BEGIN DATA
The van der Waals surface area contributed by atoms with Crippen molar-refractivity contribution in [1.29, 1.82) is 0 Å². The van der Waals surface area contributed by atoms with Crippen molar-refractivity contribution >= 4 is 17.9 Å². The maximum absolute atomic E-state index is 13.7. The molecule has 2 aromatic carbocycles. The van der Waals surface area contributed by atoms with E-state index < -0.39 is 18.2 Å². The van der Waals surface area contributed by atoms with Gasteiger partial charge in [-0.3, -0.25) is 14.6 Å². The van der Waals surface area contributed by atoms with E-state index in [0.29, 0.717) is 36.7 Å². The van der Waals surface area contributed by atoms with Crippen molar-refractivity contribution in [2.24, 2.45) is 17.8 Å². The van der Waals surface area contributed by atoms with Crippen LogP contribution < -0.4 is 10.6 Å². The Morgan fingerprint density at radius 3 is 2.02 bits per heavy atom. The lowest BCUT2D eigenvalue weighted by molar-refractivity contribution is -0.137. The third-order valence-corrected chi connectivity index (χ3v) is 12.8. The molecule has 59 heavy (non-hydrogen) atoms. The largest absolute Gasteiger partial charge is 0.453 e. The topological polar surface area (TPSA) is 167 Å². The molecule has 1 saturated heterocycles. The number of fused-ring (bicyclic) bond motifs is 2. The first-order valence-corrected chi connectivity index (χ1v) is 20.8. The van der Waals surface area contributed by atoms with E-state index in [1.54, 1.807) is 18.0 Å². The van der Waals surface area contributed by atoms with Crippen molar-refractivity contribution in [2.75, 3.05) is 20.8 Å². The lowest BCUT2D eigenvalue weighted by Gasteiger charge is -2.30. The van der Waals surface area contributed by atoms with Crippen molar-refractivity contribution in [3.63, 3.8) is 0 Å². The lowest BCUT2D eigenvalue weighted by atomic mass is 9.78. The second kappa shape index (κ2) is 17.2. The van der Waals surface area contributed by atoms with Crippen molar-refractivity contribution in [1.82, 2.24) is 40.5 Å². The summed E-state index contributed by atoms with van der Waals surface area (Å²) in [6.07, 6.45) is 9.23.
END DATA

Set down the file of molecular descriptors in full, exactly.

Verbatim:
The van der Waals surface area contributed by atoms with Crippen molar-refractivity contribution in [1.29, 1.82) is 0 Å². The van der Waals surface area contributed by atoms with Crippen molar-refractivity contribution >= 4 is 17.9 Å². The maximum absolute atomic E-state index is 13.7. The molecule has 2 aromatic carbocycles. The van der Waals surface area contributed by atoms with E-state index < -0.39 is 18.2 Å². The van der Waals surface area contributed by atoms with Gasteiger partial charge in [-0.3, -0.25) is 14.6 Å². The van der Waals surface area contributed by atoms with E-state index in [0.29, 0.717) is 36.7 Å². The van der Waals surface area contributed by atoms with Crippen molar-refractivity contribution in [2.24, 2.45) is 17.8 Å². The van der Waals surface area contributed by atoms with Crippen LogP contribution < -0.4 is 10.6 Å². The Morgan fingerprint density at radius 3 is 2.02 bits per heavy atom. The lowest BCUT2D eigenvalue weighted by molar-refractivity contribution is -0.137. The third-order valence-corrected chi connectivity index (χ3v) is 12.8. The molecule has 59 heavy (non-hydrogen) atoms. The largest absolute Gasteiger partial charge is 0.453 e. The topological polar surface area (TPSA) is 167 Å². The molecule has 1 saturated heterocycles. The number of fused-ring (bicyclic) bond motifs is 2. The first-order valence-corrected chi connectivity index (χ1v) is 20.8. The van der Waals surface area contributed by atoms with E-state index in [1.54, 1.807) is 18.0 Å². The van der Waals surface area contributed by atoms with Crippen molar-refractivity contribution in [2.75, 3.05) is 20.8 Å². The lowest BCUT2D eigenvalue weighted by Gasteiger charge is -2.30. The van der Waals surface area contributed by atoms with Crippen molar-refractivity contribution in [3.63, 3.8) is 0 Å². The lowest BCUT2D eigenvalue weighted by atomic mass is 9.78. The second kappa shape index (κ2) is 17.2. The van der Waals surface area contributed by atoms with Crippen molar-refractivity contribution in [1.82, 2.24) is 40.5 Å². The summed E-state index contributed by atoms with van der Waals surface area (Å²) in [6.07, 6.45) is 9.23.